Thursday, August 19, 2010

Singing the praises of the Amazon Kindle...

I'd like to take a moment and do a "plug" for the Amazon Kindle. It's been about six months since I took delivery and have found it has transformed how and how much I read. As with all things like this, you tend to discover more capabilities the more you use it - and I just discovered a couple of more this week. Amazon has now come out with a third generation that has a wi-fi only model (less expensive) and a wireless 3-G (what you use for your smartphone web connection), as well as Wi-Fi combo model. The second generation only comes with the 3-G connection - which has worked fine for me. All this connectivity is pre-paid as part of the purchase price of the unit.

There are two sizes and I have the smaller of the two. This is more than adequate and is less expensive than the larger model. With all of the traveling I've been doing this summer, I appreciate its small size for its portability - more of an asset in my opinion. I have a cover for mine to protect the screen and it appears as if it a larger, thin paper back in a leather binder. Really classy looking, in my opinion. But what is under the cover could contain up to 1,500 books! The third generation has an even larger capacity. Those of you that travel and like to read, you know how heavy books can be to tote around with you. In mine, right now, I have about 10 books and six months worth of daily New York Times and weekly Economist magazines. Imagine trying to get all that in an overhead compartment!

What a Kindle is amounts to an "e-reader." You can read books, magazines and newspapers (through subscriptions that are automatically delivered wirelessly) and blogs. Books are cheaper versus their hardcover versions - classics printed before 1928 are only $2! Speaking of blogs, last night I discovered that you can actually access this blog through a Kindle! One of the menu options includes a basic browser which allows you to access on-line websites and blogs. Sites with text are the best bets and this blog is mostly that. However, most of the graphics used in the posts do show up. Just be mindful that it is a monochrome display so you won't be seeing color, but if all you are doing is reading text, you don't miss it and enjoy other benefits - like being able to read everything in direct sunlight! You also aren't contributing to the paper waste stream since it's all digital content.

There are other cool things it can do. It automatically saves the last location that you have read in any book or magazine. You can also go to the place that you have read the farthest in any book, newspaper or magazine. You can highlight text and even take notes along with your highlights. Last week, I discovered that you can share these through your twitter and FaceBook accounts - from your Kindle! If you are reading a book which others have done the same thing, you see what they have highlighted and how many have chosen to highlight that particular section of text. It also contains a dictionary that you can browse and look up things on your own, or just move the cursor to a word you are wondering about and its definition appears at the bottom of the page. It also has a search function for any document - something analog materials don't have.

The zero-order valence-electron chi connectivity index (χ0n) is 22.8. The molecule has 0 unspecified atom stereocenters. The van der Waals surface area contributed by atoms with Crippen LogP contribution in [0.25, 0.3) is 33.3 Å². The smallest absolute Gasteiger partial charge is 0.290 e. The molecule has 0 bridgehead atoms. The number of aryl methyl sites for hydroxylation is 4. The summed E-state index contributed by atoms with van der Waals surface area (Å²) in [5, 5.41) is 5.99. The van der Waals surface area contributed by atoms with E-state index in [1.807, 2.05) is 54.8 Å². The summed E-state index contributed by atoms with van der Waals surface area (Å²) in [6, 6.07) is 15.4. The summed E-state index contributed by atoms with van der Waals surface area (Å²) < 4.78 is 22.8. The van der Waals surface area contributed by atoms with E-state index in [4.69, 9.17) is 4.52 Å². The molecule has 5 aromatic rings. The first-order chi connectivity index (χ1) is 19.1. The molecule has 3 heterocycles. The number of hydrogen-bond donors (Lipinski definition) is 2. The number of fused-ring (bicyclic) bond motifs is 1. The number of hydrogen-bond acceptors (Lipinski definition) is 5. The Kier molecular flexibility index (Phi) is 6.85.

All of your highlighted passages are saved in a file called "My Clippings" and is easily accessible on the same list as your other books. One of the groovy things I found out this week is that you can save .pdf documents to your Kindle through a USB connection to your computer. You just have to drag and drop the document as you would with any mass storage device. I happened to do this with the back up material for the 8/18 City Commission material on the financing for the casino building rehabilitation. You can also send documents to a Kindle e-mail address that is created for you - if you do this there is a charge and some documents require conversion. Transferring pdf documents don't need conversion and are free if you use your own USB connection. Readability of the back-up was okay, but required a zoom in for some of the text - which is easily done by the same control that determines the font size. Yes, if you lose your reading glasses, you can adjust the font size universally so that you can comfortably read it.

Battery life is decent - if you use the wireless a lot to shop for more books, then you are going to use more power. You can turn the wireless off entirely and that saves power too. The new generation supposedly can go without a charge for a month! Mine lasts about a week.

If you read a lot, or wish that you would read more, I would highly recommend it. It makes a great gift to too. Everything is easy to set up and it comes in elegantly simple packaging. You may have to get used to not having the "feel" of a book in your hand, but with the cover, it's about the same thing. Turning the pages by pressing the next page button comes as second nature - there is also a button to go to the previous page. Readability is much like a book and after a while, you forget you a looking at a digital screen. It just looks like printing in a book or newspaper.

If you get one, have one or have any questions, let us know by commenting below. Better living through Kindles!